Deadly drugs found, that’s the ar­gu­ment

PressReader - BRUCE_CAROL_ROWE Channel - Deadly drugs found, that’s the ar­gu­ment

Re: A lot can hang on whether a dog sits, Jan. 25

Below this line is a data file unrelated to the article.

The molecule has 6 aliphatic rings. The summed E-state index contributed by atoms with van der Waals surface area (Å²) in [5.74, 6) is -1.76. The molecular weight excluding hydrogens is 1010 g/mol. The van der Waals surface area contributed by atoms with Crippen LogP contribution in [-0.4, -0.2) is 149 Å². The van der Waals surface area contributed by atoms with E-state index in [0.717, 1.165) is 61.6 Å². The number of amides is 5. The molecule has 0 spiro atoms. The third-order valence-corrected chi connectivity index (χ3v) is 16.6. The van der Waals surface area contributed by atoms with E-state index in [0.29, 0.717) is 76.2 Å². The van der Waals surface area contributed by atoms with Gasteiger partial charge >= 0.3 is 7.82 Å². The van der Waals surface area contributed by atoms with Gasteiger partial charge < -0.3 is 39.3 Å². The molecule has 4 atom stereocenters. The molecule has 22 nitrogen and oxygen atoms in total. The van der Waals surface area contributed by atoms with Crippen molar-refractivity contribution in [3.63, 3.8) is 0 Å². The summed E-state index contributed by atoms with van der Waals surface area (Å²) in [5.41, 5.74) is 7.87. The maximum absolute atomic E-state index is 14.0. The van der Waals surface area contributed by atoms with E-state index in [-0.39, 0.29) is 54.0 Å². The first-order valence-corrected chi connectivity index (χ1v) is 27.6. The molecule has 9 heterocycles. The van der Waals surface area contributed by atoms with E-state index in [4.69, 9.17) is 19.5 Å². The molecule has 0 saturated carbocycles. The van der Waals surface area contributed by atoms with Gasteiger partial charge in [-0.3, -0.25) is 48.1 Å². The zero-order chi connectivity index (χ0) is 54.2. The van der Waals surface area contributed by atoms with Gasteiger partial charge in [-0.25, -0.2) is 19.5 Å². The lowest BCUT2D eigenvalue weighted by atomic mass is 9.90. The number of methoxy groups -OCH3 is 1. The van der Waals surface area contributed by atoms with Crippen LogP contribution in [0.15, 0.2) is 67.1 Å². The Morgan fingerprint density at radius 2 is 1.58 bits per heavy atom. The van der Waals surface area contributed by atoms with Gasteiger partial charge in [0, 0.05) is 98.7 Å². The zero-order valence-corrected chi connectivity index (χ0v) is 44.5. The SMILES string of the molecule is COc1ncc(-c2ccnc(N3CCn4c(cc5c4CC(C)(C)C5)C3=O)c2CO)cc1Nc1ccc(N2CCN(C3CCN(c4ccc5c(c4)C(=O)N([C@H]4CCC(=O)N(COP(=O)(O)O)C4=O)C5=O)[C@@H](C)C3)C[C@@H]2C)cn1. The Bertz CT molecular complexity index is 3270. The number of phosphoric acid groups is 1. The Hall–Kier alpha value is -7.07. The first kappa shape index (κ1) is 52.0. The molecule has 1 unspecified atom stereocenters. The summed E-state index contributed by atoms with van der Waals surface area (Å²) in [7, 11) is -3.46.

If, in fact, the ques­tion for B.C. Supreme Court Jus­tice Michael Brun­drett was sim­ply, did Doods the po­lice dog sit or only half-sit (be­cause there was a con­crete bar­rier in the way), then Cana­dian jus­tice is in big trou­ble.Ac­cord­ing to Health Canada sta­tis­tics, from Jan­uary to June in 2018 there were 2,066 deaths due to opi­oids. Around 75 per cent of those could be at­trib­uted to fen­tanyl. Then con­sider that ac­cord­ing to MADD sta­tis­tics, 2,097 lives were lost in 2014 due to ac­ci­dents caused by a com­bi­na­tion of drugs and al­co­hol and, in Novem­ber of 2018, the Cana­dian gov­ern­ment gave ex­tended pow­ers to the RCMP to stop and breath­a­lyze whomever they choose.My un­der­stand­ing is that a dog and his han­dler work closely as a team and the han­dler can pick up on sub­tle mes­sages from the dog that any­one un­fa­mil­iar might miss. And, how about giv­ing some credit to the po­lice of­fi­cer for his in­stinct and ex­pe­ri­ence.It is a trav­esty that San­dor Rigo was found not guilty and is free to carry on his il­le­gal ac­tiv­i­ties that could ul­ti­mately con­trib­ute to more Cana­dian deaths.Jus­tice Brun­drett, you have be­come part of the prob­lem rather than the so­lu­tion. Roberta Ful­ton, Cal­gary

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